Forum: Look into latest legal, ethical issues in egg, sperm donation

Posed photo of a pregnant woman.
Posed photo of a pregnant woman.PHOTO: ST FILE

I thank the Ministry of Health (MOH) for its reply to my letter, which assured the public that it will continue to closely monitor developments in safeguards for sperm and egg donation (3 live births per sperm donor among safeguards against genetic issues, Oct 7).

There is increasing recognition worldwide that donor-conceived adults have inherent legal rights to information about their genetic heritage.

Numerous psychological studies and news reports have shown that "love is not enough" and donor-conceived adults often feel a deep empty void about their donor parent's genetic heritage, upon learning the truth about their conception.

This has sparked vigorous lobbying campaigns that have successfully abolished sperm/egg donor anonymity in many Western countries. Currently, France is debating a legislative Bill to abolish donor anonymity.

Due to differing socio-cultural conditions in an Asian country like Singapore, it may not be entirely appropriate to abolish donor anonymity.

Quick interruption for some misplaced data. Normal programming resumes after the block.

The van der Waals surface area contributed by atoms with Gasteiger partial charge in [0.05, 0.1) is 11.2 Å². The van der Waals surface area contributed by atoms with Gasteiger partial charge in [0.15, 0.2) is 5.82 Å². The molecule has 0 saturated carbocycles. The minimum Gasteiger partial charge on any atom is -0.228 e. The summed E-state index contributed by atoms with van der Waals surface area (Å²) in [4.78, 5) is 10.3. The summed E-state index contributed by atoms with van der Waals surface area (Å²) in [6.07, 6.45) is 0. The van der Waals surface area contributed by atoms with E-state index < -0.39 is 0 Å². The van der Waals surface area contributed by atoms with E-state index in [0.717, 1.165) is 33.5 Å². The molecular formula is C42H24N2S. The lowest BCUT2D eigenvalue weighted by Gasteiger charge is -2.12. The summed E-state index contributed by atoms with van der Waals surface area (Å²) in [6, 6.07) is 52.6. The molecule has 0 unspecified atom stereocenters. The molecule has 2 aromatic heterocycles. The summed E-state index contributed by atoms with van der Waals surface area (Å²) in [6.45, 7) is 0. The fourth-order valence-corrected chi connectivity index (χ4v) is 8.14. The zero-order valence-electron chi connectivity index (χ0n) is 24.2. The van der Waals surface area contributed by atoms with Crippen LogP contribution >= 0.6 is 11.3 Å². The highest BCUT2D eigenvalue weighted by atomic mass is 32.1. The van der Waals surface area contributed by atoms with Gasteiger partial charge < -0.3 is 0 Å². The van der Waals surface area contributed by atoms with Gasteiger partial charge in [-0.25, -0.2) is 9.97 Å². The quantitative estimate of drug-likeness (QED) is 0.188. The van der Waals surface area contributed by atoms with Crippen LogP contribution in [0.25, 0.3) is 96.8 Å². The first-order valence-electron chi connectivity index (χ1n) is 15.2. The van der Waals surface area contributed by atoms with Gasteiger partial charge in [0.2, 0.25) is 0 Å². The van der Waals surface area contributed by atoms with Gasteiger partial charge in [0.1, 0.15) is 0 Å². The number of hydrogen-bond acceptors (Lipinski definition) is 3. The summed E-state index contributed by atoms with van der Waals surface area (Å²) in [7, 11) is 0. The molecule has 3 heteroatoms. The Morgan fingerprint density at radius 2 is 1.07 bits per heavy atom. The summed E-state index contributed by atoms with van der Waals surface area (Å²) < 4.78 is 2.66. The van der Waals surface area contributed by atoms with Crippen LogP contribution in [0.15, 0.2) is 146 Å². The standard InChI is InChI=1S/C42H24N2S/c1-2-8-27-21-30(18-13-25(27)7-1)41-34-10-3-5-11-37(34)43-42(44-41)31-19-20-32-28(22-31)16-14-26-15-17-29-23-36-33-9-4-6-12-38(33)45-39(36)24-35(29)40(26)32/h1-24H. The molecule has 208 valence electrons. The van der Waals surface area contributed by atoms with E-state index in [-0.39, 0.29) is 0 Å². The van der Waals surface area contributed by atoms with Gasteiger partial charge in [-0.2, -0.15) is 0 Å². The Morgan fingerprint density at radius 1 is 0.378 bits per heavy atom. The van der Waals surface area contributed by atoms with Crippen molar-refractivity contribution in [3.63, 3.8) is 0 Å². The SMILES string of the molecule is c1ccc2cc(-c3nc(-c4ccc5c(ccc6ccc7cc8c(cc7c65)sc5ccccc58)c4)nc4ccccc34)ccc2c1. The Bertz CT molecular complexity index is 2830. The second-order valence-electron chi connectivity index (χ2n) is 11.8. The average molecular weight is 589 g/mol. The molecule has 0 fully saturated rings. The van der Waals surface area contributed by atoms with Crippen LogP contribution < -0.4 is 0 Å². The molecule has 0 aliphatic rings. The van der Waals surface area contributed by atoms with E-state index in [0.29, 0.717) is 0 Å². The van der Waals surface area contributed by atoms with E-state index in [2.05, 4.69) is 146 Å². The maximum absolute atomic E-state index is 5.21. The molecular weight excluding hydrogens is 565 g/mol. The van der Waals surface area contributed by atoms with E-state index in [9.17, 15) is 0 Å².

Nevertheless, there should be recognition that donor-conceived adults have inherent legal rights to some information about their genetic heritage, in particular familial health information pertaining to genetically inherited diseases, such as breast cancer and neurodegenerative disease, which tend to manifest later during middle or old age.

Certainly, it is a prerequisite that sperm and egg donors are healthy at the time of their donation, but there is always the possibility that some of them may develop such diseases later in life. Hence, there must be an avenue to relay such health information to donor-conceived offspring, if former sperm/egg donors are willing to share such information, for example, through a donor registry.

With the increasing popularity of cheap DNA home-testing kits and associated genealogy websites, it has become increasingly difficult to conceal from donor-conceived adults the truth about their conception.

Because many such DNA testing companies are based overseas, this may circumvent legal requirements for consent in DNA testing within Singapore.

It is convenient for anyone with suspicions of his parentage to surreptitiously collect biological samples from his "presumed" parents without their knowledge and consent, and send them overseas for anonymous DNA testing.

MOH should consider such recent developments on the international stage for future policymaking regarding sperm and egg donation.

Alexis Heng Boon Chin (Dr)

Peking University

A version of this article appeared in the print edition of The Straits Times on October 10, 2019, with the headline 'Look into latest legal, ethical issues in egg, sperm donation'. Print Edition | Subscribe